Published: Tuesday, August 31, 2010
Updated: Tuesday, August 31, 2010 23:08
The Latino population on campus has been growing steadily since 1994, according to data from the Office of Budget and Planning.
In 2009, 898 Latino students attended the University, an increase from the 773 Latino students in 2005.
Oscar Melendez, biology junior and secretary of Phi Iota Alpha, a
Latino-based fraternity, said the Latino population is small, but its
growth is important.
"I feel like it’s still small, but there is definitely more involvement
from Latinos on campus,” said Melendez, who’s of Honduran descent.
Phi Iota Alpha was re-established at the University in March after an
absence of 35 years. Marlon Boutin, psychology senior and vice president
of Phi Iota Alpha, attributed the return to the rise in the number of
Latino students during the past few years.
"The increase in Latino population may have something to do with [the
re-establishment] because there have been many attempts to re-establish
Phiota before,” said Boutin, who is of Dominican heritage. "We just
happened to be the first successful attempt.”
He said the Latino community is underrepresented at the University, but
it’s still comfortable and easy for people of Hispanic descent to make
"I believe the Latino community has grown mainly because of LSU’s
initiative to recruit more minority students,” said Daniel Toro, finance
junior of Honduran heritage and president of Phi Iota Alpha.
"Phiota” — as it is commonly called — was founded at the University in 1904 under the name Sociedad Hispano-Americano.
Sigma Iota was founded at the University in 1912 in place of Sociedad
and led to the first Latino-based fraternity in America, Boutin said.
He said Phi Iota Alpha took the place of Sigma Iota in 1931 and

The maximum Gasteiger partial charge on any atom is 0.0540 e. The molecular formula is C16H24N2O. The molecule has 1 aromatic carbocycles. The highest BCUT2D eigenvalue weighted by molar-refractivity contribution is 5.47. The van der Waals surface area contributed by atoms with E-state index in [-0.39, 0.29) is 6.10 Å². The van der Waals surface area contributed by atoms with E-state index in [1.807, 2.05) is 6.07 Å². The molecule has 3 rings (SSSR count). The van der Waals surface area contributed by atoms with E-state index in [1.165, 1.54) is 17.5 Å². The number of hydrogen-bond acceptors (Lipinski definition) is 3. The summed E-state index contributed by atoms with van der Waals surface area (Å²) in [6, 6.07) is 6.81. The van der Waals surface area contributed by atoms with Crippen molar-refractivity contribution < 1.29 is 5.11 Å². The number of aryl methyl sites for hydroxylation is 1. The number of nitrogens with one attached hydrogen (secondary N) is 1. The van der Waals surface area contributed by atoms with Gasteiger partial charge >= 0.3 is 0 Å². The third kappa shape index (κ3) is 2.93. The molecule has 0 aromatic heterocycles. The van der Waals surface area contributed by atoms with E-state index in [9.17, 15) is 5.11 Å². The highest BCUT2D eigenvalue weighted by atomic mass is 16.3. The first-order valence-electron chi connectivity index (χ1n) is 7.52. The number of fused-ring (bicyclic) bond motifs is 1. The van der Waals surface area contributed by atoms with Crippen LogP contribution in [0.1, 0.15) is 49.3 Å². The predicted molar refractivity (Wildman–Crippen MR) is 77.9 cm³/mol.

remained on campus until 1975 when the fraternity withdrew because of a
strong decrease in Latino admissions.
"Things were a lot different back then,” Boutin said. "Now we accept
persons of all nationalities as long as they fit our requirements, but
when it first began, Phi Iota Alpha only accepted men that were directly
from Latino countries.”
Boutin said the fraternity focuses on getting to know each prospective
member as a person and deciding what that person can bring to the
fraternity, rather than his or her ethnicity.
Melendez and Boutin explained that Campus Life and Greek Life contacted
men on campus about the fraternity, and they met with those interested.
In the end, there were four members on the founding line.
"None of us are alike, but it unifies us as we learn about each other’s
backgrounds and cultures,” said Boutin. "It’s the perfect example of
Boutin said Phi Iota Alpha was prestigious when it was first brought to
the University, and he hopes to keep that momentum going.
"We are very proud to be a part of such a great history,” said Boutin.
"It really touches me to be able to celebrate my culture.”
Anyone interested in joining Phi Iota Alpha can attend an informational
meeting tonight at 6:30 p.m. in the Castilian Room of the Student